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Friday, December 20, 2013

Wildlife Photography - Killer Whale, Apex Predator Of The Oceans




Orca, also known as the Killer Whale, is the largest member of the dolphin family and is a favorite animal for whale watching groups all around the world. Both the male and female Killer Whales have a broad, rounded head and snout, an enlarged forehead, large, paddle-shaped pectoral fins and a large dorsal fin. However, males grow larger than females, and on reaching maturity become stockier and develop disproportionately larger fins, with adult males easily recognized by the tall, erect dorsal fin, which is the largest of any cetacean, growing to an impressive 6 feet in height. The female Orca, by contrast, has a more backward-curving dorsal fin , which grows to about 3 feet in height. An Orca’s dorsal fin and saddle patch are unique to each individual.




A number of different forms of Killer Whale have been identified, which specialize in different types of prey, differ in appearance, behavior and habitat use, do not associate with each other and are not known to interbreed. Studies have also revealed genetic differences between the different forms, and the Orca may therefore be split into a number of different subspecies or even distinct species in the near future. 




One of the best places to see Killer Whales is in Alaska. The cold, nutrient rich water supports a healthy ecosystem, which in turn supports a healthy fish population. The abundance of food attracts plenty of seals, sea otters, dolphins and whales. In turn, Orcas, the Apex Predator of the oceans are found quite frequently in large pods in Alaskan waters.  One of the best spots to photograph Killer Whales is Resurrection Bay.  A couple of years ago, I spent a few days on a small boat out in the Bay and took some great shots of these amazing animals after coming across a few large pods.

The photo at the top is one of my favorite Killer Whale shots. The weather was rather poor, with light rain and very cloudy skies.  The whales were scattered and it was hard to concentrate on any particular individual.  Suddenly, I saw these three females in the distance swimming in unison. I was using the Canon  EOS-1D Mk IV camera with the EF 400mm f/4 DO lens. It was just the right combo and I fired off a quick burst, just in the nick of time.  This "Fearsome Threesome" broke up right after I took this shot.  I consider myself very lucky to have photographed this image.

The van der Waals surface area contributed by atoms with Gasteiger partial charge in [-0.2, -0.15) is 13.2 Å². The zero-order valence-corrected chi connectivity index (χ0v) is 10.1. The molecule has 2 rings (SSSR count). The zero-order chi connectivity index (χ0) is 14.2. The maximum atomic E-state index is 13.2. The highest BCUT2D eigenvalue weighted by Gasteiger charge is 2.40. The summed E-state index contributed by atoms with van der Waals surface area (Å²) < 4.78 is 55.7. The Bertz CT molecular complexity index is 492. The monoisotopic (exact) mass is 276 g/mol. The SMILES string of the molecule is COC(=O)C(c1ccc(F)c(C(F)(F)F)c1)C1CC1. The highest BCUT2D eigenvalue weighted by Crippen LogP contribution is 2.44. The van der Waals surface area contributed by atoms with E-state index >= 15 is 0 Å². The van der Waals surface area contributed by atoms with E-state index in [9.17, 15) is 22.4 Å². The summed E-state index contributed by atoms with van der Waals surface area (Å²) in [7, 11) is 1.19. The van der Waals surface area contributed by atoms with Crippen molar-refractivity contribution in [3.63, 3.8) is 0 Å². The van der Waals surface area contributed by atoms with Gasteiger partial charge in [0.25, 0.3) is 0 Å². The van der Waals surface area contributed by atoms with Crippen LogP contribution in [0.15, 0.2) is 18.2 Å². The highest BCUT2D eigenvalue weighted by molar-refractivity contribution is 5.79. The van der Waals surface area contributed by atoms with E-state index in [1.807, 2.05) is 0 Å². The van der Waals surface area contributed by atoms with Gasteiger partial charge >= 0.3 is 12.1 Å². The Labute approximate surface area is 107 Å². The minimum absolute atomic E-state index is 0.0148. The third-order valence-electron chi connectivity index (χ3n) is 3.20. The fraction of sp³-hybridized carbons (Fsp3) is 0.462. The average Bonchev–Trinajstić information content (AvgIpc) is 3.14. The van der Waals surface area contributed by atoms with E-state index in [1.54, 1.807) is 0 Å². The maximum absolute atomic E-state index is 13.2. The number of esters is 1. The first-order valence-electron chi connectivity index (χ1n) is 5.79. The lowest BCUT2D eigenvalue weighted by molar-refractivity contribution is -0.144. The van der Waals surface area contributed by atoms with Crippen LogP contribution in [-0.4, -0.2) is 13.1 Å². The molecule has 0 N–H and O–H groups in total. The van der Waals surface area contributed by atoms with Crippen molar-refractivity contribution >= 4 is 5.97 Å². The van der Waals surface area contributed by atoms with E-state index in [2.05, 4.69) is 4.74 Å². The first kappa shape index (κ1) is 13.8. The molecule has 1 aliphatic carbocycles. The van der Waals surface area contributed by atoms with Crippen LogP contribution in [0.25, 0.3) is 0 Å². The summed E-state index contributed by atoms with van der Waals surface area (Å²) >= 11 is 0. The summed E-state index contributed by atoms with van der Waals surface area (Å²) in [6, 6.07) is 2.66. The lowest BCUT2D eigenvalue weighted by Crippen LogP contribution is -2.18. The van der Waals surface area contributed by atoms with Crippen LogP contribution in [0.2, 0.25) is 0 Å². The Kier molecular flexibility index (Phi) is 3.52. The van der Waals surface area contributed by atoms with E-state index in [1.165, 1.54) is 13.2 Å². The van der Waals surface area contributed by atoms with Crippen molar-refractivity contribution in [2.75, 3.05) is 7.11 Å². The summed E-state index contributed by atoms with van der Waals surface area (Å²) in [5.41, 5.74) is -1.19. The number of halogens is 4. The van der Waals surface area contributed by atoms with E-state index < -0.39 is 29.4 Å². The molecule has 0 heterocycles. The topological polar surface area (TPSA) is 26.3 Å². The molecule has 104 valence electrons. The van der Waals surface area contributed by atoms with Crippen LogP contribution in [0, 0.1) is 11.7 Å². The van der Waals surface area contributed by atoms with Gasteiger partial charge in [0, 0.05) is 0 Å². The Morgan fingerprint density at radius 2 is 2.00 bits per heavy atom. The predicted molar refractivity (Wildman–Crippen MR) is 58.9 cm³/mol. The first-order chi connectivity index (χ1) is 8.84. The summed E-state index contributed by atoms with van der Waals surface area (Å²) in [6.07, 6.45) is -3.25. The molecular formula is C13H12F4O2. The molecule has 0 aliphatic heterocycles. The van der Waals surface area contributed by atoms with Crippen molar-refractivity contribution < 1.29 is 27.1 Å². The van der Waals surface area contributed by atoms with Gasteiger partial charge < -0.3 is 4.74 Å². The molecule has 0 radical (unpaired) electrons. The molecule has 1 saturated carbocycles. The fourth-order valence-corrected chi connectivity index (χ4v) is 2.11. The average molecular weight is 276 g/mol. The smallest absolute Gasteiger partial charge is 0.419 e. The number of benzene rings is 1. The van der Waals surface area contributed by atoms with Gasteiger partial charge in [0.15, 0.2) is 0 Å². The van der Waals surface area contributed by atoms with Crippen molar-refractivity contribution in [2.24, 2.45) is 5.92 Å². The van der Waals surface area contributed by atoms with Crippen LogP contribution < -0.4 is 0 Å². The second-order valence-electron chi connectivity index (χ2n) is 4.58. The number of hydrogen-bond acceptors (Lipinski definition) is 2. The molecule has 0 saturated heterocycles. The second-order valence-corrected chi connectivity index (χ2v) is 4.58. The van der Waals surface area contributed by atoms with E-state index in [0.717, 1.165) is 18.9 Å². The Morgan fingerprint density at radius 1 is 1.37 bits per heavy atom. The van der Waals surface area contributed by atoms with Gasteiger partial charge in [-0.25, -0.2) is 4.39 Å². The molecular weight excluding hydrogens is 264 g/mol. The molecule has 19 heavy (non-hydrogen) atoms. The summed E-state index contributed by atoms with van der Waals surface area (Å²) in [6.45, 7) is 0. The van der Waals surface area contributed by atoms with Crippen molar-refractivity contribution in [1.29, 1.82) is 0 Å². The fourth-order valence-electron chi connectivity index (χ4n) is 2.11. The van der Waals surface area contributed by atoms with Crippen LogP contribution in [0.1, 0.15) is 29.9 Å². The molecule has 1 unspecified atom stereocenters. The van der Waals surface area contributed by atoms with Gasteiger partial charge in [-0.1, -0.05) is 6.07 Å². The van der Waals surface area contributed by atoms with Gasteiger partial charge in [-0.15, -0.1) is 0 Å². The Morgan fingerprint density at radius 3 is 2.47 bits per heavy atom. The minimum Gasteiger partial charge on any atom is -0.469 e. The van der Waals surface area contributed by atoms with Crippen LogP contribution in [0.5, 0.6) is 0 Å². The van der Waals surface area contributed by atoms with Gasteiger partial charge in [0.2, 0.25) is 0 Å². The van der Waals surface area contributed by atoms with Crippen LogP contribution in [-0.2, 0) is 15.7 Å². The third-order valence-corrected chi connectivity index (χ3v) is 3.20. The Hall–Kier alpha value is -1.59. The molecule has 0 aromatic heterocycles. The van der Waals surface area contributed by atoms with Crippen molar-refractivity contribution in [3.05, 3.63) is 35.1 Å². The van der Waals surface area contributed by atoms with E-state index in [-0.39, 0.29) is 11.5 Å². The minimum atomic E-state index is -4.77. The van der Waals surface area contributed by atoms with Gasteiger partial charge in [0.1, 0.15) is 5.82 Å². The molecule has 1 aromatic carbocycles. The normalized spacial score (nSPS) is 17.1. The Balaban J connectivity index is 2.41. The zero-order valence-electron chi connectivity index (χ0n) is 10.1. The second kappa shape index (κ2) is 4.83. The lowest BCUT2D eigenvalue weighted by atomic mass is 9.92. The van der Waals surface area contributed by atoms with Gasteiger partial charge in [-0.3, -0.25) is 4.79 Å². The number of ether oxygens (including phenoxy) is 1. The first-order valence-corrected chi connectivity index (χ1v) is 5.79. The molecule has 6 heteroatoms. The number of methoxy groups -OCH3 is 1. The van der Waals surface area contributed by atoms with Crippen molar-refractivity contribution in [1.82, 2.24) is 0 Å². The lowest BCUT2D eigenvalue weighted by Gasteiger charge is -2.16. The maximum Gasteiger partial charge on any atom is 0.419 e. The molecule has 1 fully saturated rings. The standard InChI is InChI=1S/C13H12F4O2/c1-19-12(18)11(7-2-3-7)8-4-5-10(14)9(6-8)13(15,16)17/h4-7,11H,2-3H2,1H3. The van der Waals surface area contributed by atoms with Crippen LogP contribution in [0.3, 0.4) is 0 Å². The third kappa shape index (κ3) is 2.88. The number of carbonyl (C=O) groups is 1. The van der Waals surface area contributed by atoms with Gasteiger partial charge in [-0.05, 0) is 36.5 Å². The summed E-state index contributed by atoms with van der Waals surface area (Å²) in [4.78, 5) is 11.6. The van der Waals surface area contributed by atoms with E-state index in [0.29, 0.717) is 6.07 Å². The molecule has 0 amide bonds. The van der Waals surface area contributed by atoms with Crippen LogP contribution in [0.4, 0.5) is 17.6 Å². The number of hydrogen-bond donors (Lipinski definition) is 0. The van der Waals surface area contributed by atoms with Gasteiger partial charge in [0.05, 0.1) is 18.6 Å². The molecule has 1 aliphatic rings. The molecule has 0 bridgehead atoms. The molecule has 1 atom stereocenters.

The best equipment for wildlife photography in my opinion are the Canon EOS-1D X camera and the EF 200-400mm f/4L IS USM Extender 1.4X  or EF 400mm f/4 DO IS II lens combination. I have taken them all over the world on photo shoots and they performed flawlessly. Read the article on my website on where to go whale watching and tips on whale photography. You can see what's in my equipment bag when I go on wildlife photography shoots.

For more posts on photographing other wildlife, you will find ElephantsPolar bearsBengal tigersHummingbirds and Blue whales adventures here. I have been a wildlife photographer for 25 years using Canon gear. You can read my FAQs and see my works on MichaelDanielHo.com. You can also follow my travels on this blog, Twitter , Facebook and Instagram.


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2 comments:

timothy cook said...

Fantastic Orca shots. Love the great whale photos on your website. Thanks for the photography tips as well.

Michael Daniel Ho said...

Thanks Tim. Have you seen the movie/documentary 'Blackfish?'
It is about Seaworld and their captive Orcas' training and breeding practices. I recommend anyone with an interest in cetaceans and wildlife to view this film.